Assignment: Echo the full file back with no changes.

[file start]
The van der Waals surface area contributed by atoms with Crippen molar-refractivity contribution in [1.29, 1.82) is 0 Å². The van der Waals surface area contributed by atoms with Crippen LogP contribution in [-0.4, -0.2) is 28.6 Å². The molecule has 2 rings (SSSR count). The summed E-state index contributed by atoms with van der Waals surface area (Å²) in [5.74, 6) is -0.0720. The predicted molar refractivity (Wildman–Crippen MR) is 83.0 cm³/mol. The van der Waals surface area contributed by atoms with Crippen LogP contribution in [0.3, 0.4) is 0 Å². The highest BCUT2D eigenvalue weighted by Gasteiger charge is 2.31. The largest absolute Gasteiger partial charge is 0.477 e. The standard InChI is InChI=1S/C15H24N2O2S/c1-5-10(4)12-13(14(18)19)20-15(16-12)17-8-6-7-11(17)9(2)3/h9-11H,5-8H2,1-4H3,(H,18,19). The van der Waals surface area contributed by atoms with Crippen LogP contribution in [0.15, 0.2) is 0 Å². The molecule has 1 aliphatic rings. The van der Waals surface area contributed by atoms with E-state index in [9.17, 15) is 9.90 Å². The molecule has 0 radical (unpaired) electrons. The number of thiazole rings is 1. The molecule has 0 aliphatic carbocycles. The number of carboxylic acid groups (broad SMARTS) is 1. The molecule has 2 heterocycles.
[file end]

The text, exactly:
The van der Waals surface area contributed by atoms with Crippen molar-refractivity contribution in [1.29, 1.82) is 0 Å². The van der Waals surface area contributed by atoms with Crippen LogP contribution in [-0.4, -0.2) is 28.6 Å². The molecule has 2 rings (SSSR count). The summed E-state index contributed by atoms with van der Waals surface area (Å²) in [5.74, 6) is -0.0720. The predicted molar refractivity (Wildman–Crippen MR) is 83.0 cm³/mol. The van der Waals surface area contributed by atoms with Crippen LogP contribution in [0.3, 0.4) is 0 Å². The highest BCUT2D eigenvalue weighted by Gasteiger charge is 2.31. The largest absolute Gasteiger partial charge is 0.477 e. The standard InChI is InChI=1S/C15H24N2O2S/c1-5-10(4)12-13(14(18)19)20-15(16-12)17-8-6-7-11(17)9(2)3/h9-11H,5-8H2,1-4H3,(H,18,19). The van der Waals surface area contributed by atoms with Crippen LogP contribution in [0.15, 0.2) is 0 Å². The molecule has 1 aliphatic rings. The van der Waals surface area contributed by atoms with E-state index in [9.17, 15) is 9.90 Å². The molecule has 0 radical (unpaired) electrons. The number of thiazole rings is 1. The molecule has 0 aliphatic carbocycles. The number of carboxylic acid groups (broad SMARTS) is 1. The molecule has 2 heterocycles.